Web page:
Options contracts known as cash secured puts can be used to incentivise such stakeholders, and how their inclusion in money markets makes for both a more effective and more efficient method of insurance.
2.1 Cash Secured Puts
Cash Secured Puts as they exist in traditional finance hedge an asset’s downside risk.
Like other options, they are contracts between buyers and sellers. The buyer is purchasing the right (or option) to sell an asset at a fixed price but at a future date. Inversely, the option seller is selling a guarantee that they will purchase said asset from the buyer at that fixed price on the agreed upon date. Depending on the price at the agreed upon date, either the buyer or seller stands to make a profit on the sale.
It’s impossible to know for sure if the price of the asset will be below or above the strike price when the contract expires. The seller is compensated for this uncertainty by receiving a regular payment from the buyer known as an option premium.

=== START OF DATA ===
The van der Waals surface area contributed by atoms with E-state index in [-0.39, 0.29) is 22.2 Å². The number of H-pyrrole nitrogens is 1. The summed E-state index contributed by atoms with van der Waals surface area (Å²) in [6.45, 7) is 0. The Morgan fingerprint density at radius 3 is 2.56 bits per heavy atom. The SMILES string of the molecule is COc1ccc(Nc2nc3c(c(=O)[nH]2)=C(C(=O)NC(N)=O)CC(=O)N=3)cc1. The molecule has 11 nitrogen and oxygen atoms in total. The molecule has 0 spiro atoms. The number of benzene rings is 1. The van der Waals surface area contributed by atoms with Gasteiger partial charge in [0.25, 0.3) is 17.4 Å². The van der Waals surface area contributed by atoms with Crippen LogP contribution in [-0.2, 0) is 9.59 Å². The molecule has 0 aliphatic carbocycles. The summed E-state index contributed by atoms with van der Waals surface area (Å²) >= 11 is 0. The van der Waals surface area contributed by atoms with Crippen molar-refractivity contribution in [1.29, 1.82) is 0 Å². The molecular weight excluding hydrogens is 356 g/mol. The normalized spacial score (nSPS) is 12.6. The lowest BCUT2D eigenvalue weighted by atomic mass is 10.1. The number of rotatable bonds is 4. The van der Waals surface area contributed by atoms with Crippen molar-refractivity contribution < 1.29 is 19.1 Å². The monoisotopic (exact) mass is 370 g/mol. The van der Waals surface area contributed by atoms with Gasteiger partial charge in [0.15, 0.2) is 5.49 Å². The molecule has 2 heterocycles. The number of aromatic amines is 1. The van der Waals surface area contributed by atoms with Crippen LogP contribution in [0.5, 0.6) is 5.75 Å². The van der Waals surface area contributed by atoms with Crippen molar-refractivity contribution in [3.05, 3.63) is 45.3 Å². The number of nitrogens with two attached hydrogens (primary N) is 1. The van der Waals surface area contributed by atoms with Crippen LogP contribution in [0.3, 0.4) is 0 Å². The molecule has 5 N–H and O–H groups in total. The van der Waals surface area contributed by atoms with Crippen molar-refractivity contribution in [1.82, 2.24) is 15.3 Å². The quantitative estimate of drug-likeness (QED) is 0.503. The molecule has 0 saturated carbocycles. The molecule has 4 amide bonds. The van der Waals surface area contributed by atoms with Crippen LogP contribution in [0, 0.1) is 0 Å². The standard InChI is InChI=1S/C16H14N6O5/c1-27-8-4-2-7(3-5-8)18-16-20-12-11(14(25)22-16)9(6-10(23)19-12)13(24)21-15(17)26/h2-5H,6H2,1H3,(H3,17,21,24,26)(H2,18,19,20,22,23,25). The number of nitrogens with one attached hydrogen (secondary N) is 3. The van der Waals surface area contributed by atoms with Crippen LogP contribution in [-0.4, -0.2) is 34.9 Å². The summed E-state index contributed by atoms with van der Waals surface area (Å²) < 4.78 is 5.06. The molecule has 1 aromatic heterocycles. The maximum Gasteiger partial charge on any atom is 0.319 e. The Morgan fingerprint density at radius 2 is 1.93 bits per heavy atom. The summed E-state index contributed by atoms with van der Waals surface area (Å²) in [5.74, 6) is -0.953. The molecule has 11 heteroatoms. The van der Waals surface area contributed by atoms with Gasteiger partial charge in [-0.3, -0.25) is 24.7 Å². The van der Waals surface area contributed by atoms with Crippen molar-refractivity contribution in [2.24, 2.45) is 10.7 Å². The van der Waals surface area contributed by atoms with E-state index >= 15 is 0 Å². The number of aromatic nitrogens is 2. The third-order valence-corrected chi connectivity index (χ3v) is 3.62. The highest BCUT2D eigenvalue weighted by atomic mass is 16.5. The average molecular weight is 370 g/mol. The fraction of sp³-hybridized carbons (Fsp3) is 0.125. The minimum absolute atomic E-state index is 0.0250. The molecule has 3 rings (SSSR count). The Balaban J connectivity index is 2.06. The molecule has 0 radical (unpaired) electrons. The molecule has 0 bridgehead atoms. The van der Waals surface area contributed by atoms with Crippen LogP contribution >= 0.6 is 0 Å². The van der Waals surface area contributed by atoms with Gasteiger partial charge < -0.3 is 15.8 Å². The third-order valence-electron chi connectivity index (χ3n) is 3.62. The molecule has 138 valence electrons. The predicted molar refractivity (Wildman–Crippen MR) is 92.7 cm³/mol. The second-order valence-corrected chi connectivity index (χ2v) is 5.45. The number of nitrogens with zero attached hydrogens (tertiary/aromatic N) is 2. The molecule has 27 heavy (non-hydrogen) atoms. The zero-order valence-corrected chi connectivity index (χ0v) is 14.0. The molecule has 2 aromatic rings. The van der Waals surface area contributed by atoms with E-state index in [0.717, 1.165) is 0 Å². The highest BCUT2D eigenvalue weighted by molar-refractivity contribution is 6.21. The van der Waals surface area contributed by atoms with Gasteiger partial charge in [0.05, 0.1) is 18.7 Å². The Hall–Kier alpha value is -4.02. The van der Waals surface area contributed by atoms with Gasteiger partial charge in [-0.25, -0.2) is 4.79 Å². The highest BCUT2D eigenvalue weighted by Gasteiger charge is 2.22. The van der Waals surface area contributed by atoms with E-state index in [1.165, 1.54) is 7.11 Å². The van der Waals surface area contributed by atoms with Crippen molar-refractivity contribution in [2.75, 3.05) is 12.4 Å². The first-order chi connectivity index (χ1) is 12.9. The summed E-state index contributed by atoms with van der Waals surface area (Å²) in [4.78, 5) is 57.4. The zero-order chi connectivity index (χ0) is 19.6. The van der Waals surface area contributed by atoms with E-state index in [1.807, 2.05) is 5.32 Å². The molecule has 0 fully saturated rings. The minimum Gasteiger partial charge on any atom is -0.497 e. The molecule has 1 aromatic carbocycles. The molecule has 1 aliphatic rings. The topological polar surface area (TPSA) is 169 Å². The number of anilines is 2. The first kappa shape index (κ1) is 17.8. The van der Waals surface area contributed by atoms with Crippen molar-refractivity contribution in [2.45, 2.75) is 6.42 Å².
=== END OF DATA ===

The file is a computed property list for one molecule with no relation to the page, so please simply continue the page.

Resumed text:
By purchasing the Cash Secured Put, the buyer has a guarantee that they can sell the asset that they hold at the strike price, which limits their potential losses. In other words, the buyer is purchasing insurance on the price of their asset declining.
2.2 Decentralised Options Vaults
If options contracts share the same terms (duration, strike and underlying asset) buyers or sellers can pool together into a vault, called Decentralised Options Vaults (DOVs), where depositors lock their liquidity for a set period of time.
2.3 Modifying DOVs for lending protocols
Lending Insurance DOVs are a version of DOVs where the options buyers are the lenders of a money market. The underlying asset being insured is the collateral provided by borrowers to lenders, and the premiums paid to sellers come from a commission on the interest rates received by lenders.